Peel’s school boards, families caught in the middle of Doug Ford’s plans for public education  
Photos by Mansoor Tanweer/Government of Ontario

Peel’s school boards, families caught in the middle of Doug Ford’s plans for public education  

While parents and educators keep a nervous eye on the Doug Ford government to see what it does with all-day kindergarten and class sizes, the chair of The Peel District School Board says it has been kept in the dark about possible cuts to education.

“We know that the government is consulting right now. But that is all we know. We don’t know what that means. We don’t know what the consultations will result in,” Stan Cameron told The Pointer Monday.

“We do have information from the province and from the ministry of education, but it isn’t any deeper than ‘we, the ministry, are going to proceed in holding a consultation… .’ That’s why I think people like me probably are less likely to say too too much about what the program consultation is doing.”

The province’s silence about its cooperation with education boards left a spokesperson for the Dufferin-Peel Catholic District School Board, Bruce Campbell, guarded about what the consultations might mean for local educators and families, but he made clear that full-day learning for four and five-year-olds is not something the board and its families want to lose. “The DPCDSB has been very supportive of the introduction of the full day learning program,” his emailed statement reads.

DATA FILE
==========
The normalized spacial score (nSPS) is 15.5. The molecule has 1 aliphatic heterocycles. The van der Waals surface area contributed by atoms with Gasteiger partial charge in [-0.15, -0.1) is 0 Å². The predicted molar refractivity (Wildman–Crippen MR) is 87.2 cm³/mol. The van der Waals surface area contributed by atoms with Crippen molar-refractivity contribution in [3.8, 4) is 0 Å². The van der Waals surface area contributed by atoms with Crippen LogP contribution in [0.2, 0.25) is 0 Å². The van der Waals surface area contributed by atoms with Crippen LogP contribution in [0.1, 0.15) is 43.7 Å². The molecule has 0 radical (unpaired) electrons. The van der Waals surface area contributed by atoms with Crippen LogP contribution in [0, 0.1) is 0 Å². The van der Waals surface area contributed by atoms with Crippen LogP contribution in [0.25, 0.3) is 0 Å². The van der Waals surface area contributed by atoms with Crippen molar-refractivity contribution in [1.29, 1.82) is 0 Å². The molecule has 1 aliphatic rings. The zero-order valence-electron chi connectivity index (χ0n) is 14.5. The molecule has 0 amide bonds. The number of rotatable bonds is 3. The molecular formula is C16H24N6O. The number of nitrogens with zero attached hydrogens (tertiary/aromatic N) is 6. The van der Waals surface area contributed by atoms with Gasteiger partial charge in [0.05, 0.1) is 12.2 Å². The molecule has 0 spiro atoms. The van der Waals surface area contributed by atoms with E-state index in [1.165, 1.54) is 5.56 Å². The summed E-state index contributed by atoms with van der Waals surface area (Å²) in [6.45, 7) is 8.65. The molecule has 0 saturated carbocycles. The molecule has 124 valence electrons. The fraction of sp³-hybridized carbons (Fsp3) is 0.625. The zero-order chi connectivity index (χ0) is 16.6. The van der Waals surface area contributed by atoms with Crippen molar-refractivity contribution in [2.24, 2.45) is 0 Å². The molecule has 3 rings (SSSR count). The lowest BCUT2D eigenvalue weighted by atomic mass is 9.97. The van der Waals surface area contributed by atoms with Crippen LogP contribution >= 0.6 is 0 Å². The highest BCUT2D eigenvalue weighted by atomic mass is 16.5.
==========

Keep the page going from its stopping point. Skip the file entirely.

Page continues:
Premier Doug Ford and Education Minister Lisa Thompson

“The Board continues to develop positive relationships with various community partners throughout district, including Brampton, which support student achievement and well-being. We are aware that the government intends to undertake consultation in the future. We await opportunities to provide input based on the focus of the consultation.”

In the Ford government’s latest effort to find “efficiencies” within provincial institutions, all-day kindergarten could be the latest program to land on the PCs’ chopping block. At the beginning of last week Ford’s government would not guarantee the full-day program would survive beyond the next school year. Minister of Education Lisa Thompson, after her government hinted last week they would be looking into the program, used clearer language about the future of Ontario’s wildly popular all-day kindergarten system, after a province-wide backlash last week following news that it could be at risk.